Sony DSC-F707 Review
Conclusion - Pros
- Class leading resolution (at the consumer level, at time of writing review)
- Good metering (improved thanks to 'Multi-Segment' metering)
- Bright, vivid colour reproduction (though saturation control is sorely missing)
- Low noise (thanks to Clear Color Noise Reduction system)
- High quality, sharp and very fast (F2.0 - F2.4) 5x optical zoom lens (some macro distortion)
- Generally quick AF, Hologram (Laser) assist for low light works better for large subjects
- Fast startup and operational times, short write times
- Good selection of manual controls
- Swivel body - you either love it or hate it, I (personally) love it
- Well implemented manual focus (live view magnified, weighty, smooth focus ring)
- EVF and LCD provide >98% frame view
- Surprisingly good EVF
- LCD anti-reflective coating
- NightFraming feature is useful, NightShot of questionable use
- Most camera controls / settings on exterior case of camera
- Dual speed zoom works well
- Excellent long exposures (up to 30 seconds, including noise reduction)
- Unlimited MPEG movies with audio (limited only by storage space)
- Good macro ability, though some distortion at close subject distances
- USB connectivity
- Well positioned tripod mount
- Superb battery life, the best we've tested
- Excellent build quality
Conclusion - Cons
- Limited burst ability, very fast but only 3 frames
- Visible sharpening 'white halo' around black lines
- Bad lens distortion with wide angle macros
- Barrel distortion at wide angle
- Over saturated reds could lead to clipping for very bright red subjects
- No control over colour saturation or tone output
- No Fluorescent, Cloudy or Flash white balance
- No control over record review time (too quick as it is)
- Only two JPEG compression levels
- Maximum capacity Memory Stick only 128 MB (at the time of writing this review)
- Auto exposure limited by minimum 1/30 sec shutter speed
- TIFF file save locks camera during write operation
- Some may not like the design, camera must be held unconventionally
- Flash hot-shoe is dummy, still only support for Sony flash units
- No histogram / highlight indication in record or playback modes
Here's my rating of the Sony DSC-F707: (5 megapixel prosumer)
|Detail||Rating (out of 10)|
|Lens / CCD combination||9|
|Ease of use||8|
|Value for money||9|
Sony couldn't have been sure of the success of the F505 when they launched it, an unconventional design it wasn't exactly what people were expecting (especially following on from the D700). Sony followed up with the F505V which although essentially an F505 with another sensor shoehorned in, performed very well on its own merits.
With the F707 Sony have clearly stuck to what is a surprisingly usable and ergonomic design and yet they've paid attention to numerous comments made by F505(V) owners and reviewers alike (check my cons list for the F505V and compare it to some of the new features on the F707). The lens has had to be redesigned to accommodate the new sensor and there have been a myriad of small changes to the design and layout. Sony have essentially used the 'heart' of the DSC-S85 as a starting point for the cameras control and feature set.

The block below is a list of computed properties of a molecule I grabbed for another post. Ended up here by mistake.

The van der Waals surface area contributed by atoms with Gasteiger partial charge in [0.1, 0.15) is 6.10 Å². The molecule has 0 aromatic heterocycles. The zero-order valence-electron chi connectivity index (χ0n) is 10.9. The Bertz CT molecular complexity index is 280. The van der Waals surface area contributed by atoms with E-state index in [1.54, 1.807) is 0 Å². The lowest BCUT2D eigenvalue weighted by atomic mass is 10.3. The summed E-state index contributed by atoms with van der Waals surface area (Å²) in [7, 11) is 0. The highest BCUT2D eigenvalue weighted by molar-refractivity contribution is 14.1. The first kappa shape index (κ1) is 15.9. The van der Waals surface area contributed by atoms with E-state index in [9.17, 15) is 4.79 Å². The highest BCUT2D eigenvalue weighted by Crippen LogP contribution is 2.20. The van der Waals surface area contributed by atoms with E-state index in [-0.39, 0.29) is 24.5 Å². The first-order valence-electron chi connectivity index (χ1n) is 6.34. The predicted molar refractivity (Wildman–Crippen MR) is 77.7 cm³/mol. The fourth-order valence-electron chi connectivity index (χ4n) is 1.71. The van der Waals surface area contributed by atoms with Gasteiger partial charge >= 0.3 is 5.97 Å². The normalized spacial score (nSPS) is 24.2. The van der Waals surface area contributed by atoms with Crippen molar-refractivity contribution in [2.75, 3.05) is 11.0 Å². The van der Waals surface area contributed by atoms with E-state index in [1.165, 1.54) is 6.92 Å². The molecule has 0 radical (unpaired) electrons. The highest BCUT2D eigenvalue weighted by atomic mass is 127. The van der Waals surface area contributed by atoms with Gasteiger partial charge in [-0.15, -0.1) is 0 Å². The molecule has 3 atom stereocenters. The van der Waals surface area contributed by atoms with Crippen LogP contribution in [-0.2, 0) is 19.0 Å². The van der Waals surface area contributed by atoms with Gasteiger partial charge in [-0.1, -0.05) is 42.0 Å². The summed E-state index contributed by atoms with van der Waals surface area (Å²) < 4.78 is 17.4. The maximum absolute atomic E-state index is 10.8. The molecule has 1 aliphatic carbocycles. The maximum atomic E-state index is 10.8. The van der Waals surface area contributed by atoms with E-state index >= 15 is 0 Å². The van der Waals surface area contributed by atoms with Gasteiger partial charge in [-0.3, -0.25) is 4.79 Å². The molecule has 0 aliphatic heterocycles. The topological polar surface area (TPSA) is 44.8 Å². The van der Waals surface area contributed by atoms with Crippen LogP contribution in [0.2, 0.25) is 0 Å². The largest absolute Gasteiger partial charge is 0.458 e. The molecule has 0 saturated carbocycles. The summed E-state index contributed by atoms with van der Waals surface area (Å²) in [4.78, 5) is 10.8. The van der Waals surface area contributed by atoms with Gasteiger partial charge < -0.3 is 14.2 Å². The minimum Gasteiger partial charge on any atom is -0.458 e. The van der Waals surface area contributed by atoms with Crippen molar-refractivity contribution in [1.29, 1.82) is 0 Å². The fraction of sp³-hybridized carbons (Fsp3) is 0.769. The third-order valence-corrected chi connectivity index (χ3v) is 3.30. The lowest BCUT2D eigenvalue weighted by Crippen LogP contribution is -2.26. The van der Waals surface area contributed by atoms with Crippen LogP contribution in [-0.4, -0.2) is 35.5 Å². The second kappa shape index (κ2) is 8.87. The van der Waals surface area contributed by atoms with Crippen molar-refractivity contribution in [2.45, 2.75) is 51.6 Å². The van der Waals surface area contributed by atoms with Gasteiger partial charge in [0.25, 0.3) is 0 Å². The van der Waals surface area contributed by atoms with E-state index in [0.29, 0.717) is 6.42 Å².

The F707 is a superbly capable digital camera. It produces high resolution, well metered and vividly coloured images. Its resolution chart (and real life) results are nothing short of stunning, with about as much resolution as we could possibly expect from a consumer level 5 megapixel digital camera. I just wish Sony had taken a more cautious approach to their image processing algorithms in regards to sharpening and colour saturation.
Sony are out to show some of the traditional photo manufacturers that they mean business, and the F707 is without doubt their strongest product to date. What I've not talked about yet is price, with a street price under $1,000 the F707 is priced very aggressively. At this price it will almost definitely shake up the prosumer 3 and 4 megapixel market, not to mention any 5 megapixel competition.
UPDATE 5/September/2001: Based on the results from a production F707 I'm glad to report that the white balance green cast observed on the pre-production camera has now been addressed. The saturation of reds has been 'tuned' so that it won't be an issue for MOST users (though I'd recommend looking through the samples gallery to decide for yourself). Performance is also up (startup times are now sub-3-second). Definitely a 'Highly Recommended' digital camera.
So which one should I buy? A question I get asked several times a day, and I wouldn't like to say. In a new addition to my reviews (after the amount of feedback I normally get) I've added a link to a specific forum in which you can discuss the review or ask me specific questions which I've not answered in these pages.
|Patrick Finds Inner Peace by ecastellon|
from Your best photo of the week!
|Forks by Kukla|
from Arranged everyday objects
Calumet UK and Wex Photographic, two of the biggest photography retailers in the United Kingdom, are going to officially merge tomorrow.